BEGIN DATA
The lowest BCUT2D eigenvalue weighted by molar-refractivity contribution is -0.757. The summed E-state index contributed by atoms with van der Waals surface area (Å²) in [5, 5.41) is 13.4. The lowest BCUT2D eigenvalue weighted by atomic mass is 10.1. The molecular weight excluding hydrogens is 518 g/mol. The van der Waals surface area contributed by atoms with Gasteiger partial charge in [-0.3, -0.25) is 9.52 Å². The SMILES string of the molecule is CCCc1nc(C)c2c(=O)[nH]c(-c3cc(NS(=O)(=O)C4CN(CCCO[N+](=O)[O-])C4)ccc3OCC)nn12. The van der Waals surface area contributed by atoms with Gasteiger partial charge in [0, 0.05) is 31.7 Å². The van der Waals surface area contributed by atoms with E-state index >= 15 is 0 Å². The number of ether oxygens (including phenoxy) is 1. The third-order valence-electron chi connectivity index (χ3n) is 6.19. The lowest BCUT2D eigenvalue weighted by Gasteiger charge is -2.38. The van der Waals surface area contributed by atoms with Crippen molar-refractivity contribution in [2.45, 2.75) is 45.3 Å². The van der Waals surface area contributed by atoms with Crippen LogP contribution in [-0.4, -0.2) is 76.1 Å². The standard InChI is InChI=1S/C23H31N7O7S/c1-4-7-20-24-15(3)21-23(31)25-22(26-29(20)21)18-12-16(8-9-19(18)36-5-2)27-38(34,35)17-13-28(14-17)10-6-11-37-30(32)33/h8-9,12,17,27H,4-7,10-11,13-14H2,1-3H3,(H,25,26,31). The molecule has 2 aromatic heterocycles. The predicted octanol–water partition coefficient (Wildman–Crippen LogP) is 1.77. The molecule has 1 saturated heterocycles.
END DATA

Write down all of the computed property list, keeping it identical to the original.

The lowest BCUT2D eigenvalue weighted by molar-refractivity contribution is -0.757. The summed E-state index contributed by atoms with van der Waals surface area (Å²) in [5, 5.41) is 13.4. The lowest BCUT2D eigenvalue weighted by atomic mass is 10.1. The molecular weight excluding hydrogens is 518 g/mol. The van der Waals surface area contributed by atoms with Gasteiger partial charge in [-0.3, -0.25) is 9.52 Å². The SMILES string of the molecule is CCCc1nc(C)c2c(=O)[nH]c(-c3cc(NS(=O)(=O)C4CN(CCCO[N+](=O)[O-])C4)ccc3OCC)nn12. The van der Waals surface area contributed by atoms with Gasteiger partial charge in [0, 0.05) is 31.7 Å². The van der Waals surface area contributed by atoms with E-state index >= 15 is 0 Å². The number of ether oxygens (including phenoxy) is 1. The third-order valence-electron chi connectivity index (χ3n) is 6.19. The lowest BCUT2D eigenvalue weighted by Gasteiger charge is -2.38. The van der Waals surface area contributed by atoms with Crippen molar-refractivity contribution in [2.45, 2.75) is 45.3 Å². The van der Waals surface area contributed by atoms with Crippen LogP contribution in [-0.4, -0.2) is 76.1 Å². The standard InChI is InChI=1S/C23H31N7O7S/c1-4-7-20-24-15(3)21-23(31)25-22(26-29(20)21)18-12-16(8-9-19(18)36-5-2)27-38(34,35)17-13-28(14-17)10-6-11-37-30(32)33/h8-9,12,17,27H,4-7,10-11,13-14H2,1-3H3,(H,25,26,31). The molecule has 2 aromatic heterocycles. The predicted octanol–water partition coefficient (Wildman–Crippen LogP) is 1.77. The molecule has 1 saturated heterocycles.